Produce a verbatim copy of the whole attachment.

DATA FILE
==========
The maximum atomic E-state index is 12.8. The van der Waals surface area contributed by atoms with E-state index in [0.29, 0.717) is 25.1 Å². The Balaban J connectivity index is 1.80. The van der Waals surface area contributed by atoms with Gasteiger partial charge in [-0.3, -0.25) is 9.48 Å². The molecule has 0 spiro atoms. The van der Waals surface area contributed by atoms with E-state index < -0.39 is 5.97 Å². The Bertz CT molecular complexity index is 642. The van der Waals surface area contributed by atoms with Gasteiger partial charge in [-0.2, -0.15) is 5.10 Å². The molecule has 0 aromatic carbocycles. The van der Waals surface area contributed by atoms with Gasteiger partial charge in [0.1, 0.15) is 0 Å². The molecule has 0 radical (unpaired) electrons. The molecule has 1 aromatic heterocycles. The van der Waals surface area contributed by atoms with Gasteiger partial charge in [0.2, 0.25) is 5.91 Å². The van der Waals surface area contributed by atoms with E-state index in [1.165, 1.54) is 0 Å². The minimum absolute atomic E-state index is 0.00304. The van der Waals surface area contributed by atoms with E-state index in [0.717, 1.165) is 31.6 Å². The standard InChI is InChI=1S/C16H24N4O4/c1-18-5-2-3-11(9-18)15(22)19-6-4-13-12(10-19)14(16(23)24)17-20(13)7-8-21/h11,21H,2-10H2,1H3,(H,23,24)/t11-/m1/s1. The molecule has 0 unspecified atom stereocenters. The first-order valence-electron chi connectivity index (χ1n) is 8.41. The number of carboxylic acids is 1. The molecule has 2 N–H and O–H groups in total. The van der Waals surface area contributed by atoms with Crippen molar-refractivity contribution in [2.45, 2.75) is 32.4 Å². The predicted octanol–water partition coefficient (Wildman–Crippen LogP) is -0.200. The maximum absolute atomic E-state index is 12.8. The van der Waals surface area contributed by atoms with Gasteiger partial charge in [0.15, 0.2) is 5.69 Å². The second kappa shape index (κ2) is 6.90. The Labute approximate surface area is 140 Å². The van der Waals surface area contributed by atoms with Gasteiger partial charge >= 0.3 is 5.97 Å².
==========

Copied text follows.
The maximum atomic E-state index is 12.8. The van der Waals surface area contributed by atoms with E-state index in [0.29, 0.717) is 25.1 Å². The Balaban J connectivity index is 1.80. The van der Waals surface area contributed by atoms with Gasteiger partial charge in [-0.3, -0.25) is 9.48 Å². The molecule has 0 spiro atoms. The van der Waals surface area contributed by atoms with E-state index < -0.39 is 5.97 Å². The Bertz CT molecular complexity index is 642. The van der Waals surface area contributed by atoms with Gasteiger partial charge in [-0.2, -0.15) is 5.10 Å². The molecule has 0 aromatic carbocycles. The van der Waals surface area contributed by atoms with Gasteiger partial charge in [0.1, 0.15) is 0 Å². The molecule has 0 radical (unpaired) electrons. The molecule has 1 aromatic heterocycles. The van der Waals surface area contributed by atoms with Gasteiger partial charge in [0.2, 0.25) is 5.91 Å². The van der Waals surface area contributed by atoms with E-state index in [1.165, 1.54) is 0 Å². The minimum absolute atomic E-state index is 0.00304. The van der Waals surface area contributed by atoms with E-state index in [0.717, 1.165) is 31.6 Å². The standard InChI is InChI=1S/C16H24N4O4/c1-18-5-2-3-11(9-18)15(22)19-6-4-13-12(10-19)14(16(23)24)17-20(13)7-8-21/h11,21H,2-10H2,1H3,(H,23,24)/t11-/m1/s1. The molecule has 0 unspecified atom stereocenters. The first-order valence-electron chi connectivity index (χ1n) is 8.41. The number of carboxylic acids is 1. The molecule has 2 N–H and O–H groups in total. The van der Waals surface area contributed by atoms with Crippen molar-refractivity contribution in [2.45, 2.75) is 32.4 Å². The predicted octanol–water partition coefficient (Wildman–Crippen LogP) is -0.200. The maximum absolute atomic E-state index is 12.8. The van der Waals surface area contributed by atoms with Gasteiger partial charge in [0.15, 0.2) is 5.69 Å². The second kappa shape index (κ2) is 6.90. The Labute approximate surface area is 140 Å². The van der Waals surface area contributed by atoms with Gasteiger partial charge >= 0.3 is 5.97 Å².